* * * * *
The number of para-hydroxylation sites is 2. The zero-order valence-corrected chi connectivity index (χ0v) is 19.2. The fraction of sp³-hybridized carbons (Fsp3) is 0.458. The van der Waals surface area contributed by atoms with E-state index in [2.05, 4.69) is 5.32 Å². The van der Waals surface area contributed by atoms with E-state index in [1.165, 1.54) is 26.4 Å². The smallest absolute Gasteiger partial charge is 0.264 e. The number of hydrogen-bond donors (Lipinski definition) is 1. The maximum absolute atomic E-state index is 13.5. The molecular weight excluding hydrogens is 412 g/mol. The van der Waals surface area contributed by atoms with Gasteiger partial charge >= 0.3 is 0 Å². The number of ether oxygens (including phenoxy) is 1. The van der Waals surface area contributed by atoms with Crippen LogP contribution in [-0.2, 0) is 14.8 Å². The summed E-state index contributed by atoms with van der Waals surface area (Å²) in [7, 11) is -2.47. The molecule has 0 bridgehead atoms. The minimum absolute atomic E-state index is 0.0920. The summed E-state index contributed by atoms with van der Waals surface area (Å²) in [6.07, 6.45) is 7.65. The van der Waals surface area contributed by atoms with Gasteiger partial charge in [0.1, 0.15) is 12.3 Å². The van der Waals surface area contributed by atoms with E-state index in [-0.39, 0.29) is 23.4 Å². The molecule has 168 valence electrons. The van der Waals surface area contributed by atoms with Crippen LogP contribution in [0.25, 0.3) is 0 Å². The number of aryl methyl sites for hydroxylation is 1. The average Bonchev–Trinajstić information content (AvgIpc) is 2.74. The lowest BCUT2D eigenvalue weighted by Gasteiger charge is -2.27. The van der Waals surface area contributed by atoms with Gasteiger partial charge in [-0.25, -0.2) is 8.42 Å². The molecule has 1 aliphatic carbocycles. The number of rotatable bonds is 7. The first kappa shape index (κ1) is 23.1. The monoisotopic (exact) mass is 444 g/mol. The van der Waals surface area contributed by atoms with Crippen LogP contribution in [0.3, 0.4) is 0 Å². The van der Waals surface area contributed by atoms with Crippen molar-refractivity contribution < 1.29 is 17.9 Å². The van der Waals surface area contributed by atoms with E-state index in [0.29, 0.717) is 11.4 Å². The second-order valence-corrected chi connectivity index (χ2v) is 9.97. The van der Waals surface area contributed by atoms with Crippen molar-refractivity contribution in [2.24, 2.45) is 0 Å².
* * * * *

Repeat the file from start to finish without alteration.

The number of para-hydroxylation sites is 2. The zero-order valence-corrected chi connectivity index (χ0v) is 19.2. The fraction of sp³-hybridized carbons (Fsp3) is 0.458. The van der Waals surface area contributed by atoms with E-state index in [2.05, 4.69) is 5.32 Å². The van der Waals surface area contributed by atoms with E-state index in [1.165, 1.54) is 26.4 Å². The smallest absolute Gasteiger partial charge is 0.264 e. The number of hydrogen-bond donors (Lipinski definition) is 1. The maximum absolute atomic E-state index is 13.5. The molecular weight excluding hydrogens is 412 g/mol. The van der Waals surface area contributed by atoms with Gasteiger partial charge >= 0.3 is 0 Å². The number of ether oxygens (including phenoxy) is 1. The van der Waals surface area contributed by atoms with Crippen LogP contribution in [-0.2, 0) is 14.8 Å². The summed E-state index contributed by atoms with van der Waals surface area (Å²) in [7, 11) is -2.47. The molecule has 0 bridgehead atoms. The minimum absolute atomic E-state index is 0.0920. The summed E-state index contributed by atoms with van der Waals surface area (Å²) in [6.07, 6.45) is 7.65. The van der Waals surface area contributed by atoms with Gasteiger partial charge in [0.1, 0.15) is 12.3 Å². The van der Waals surface area contributed by atoms with E-state index in [-0.39, 0.29) is 23.4 Å². The molecule has 168 valence electrons. The van der Waals surface area contributed by atoms with Crippen LogP contribution in [0.25, 0.3) is 0 Å². The number of aryl methyl sites for hydroxylation is 1. The average Bonchev–Trinajstić information content (AvgIpc) is 2.74. The lowest BCUT2D eigenvalue weighted by Gasteiger charge is -2.27. The van der Waals surface area contributed by atoms with Gasteiger partial charge in [-0.25, -0.2) is 8.42 Å². The molecule has 1 aliphatic carbocycles. The number of rotatable bonds is 7. The first kappa shape index (κ1) is 23.1. The monoisotopic (exact) mass is 444 g/mol. The van der Waals surface area contributed by atoms with Crippen LogP contribution in [0.3, 0.4) is 0 Å². The van der Waals surface area contributed by atoms with Crippen molar-refractivity contribution < 1.29 is 17.9 Å². The van der Waals surface area contributed by atoms with E-state index in [0.29, 0.717) is 11.4 Å². The second-order valence-corrected chi connectivity index (χ2v) is 9.97. The van der Waals surface area contributed by atoms with Crippen molar-refractivity contribution in [2.24, 2.45) is 0 Å².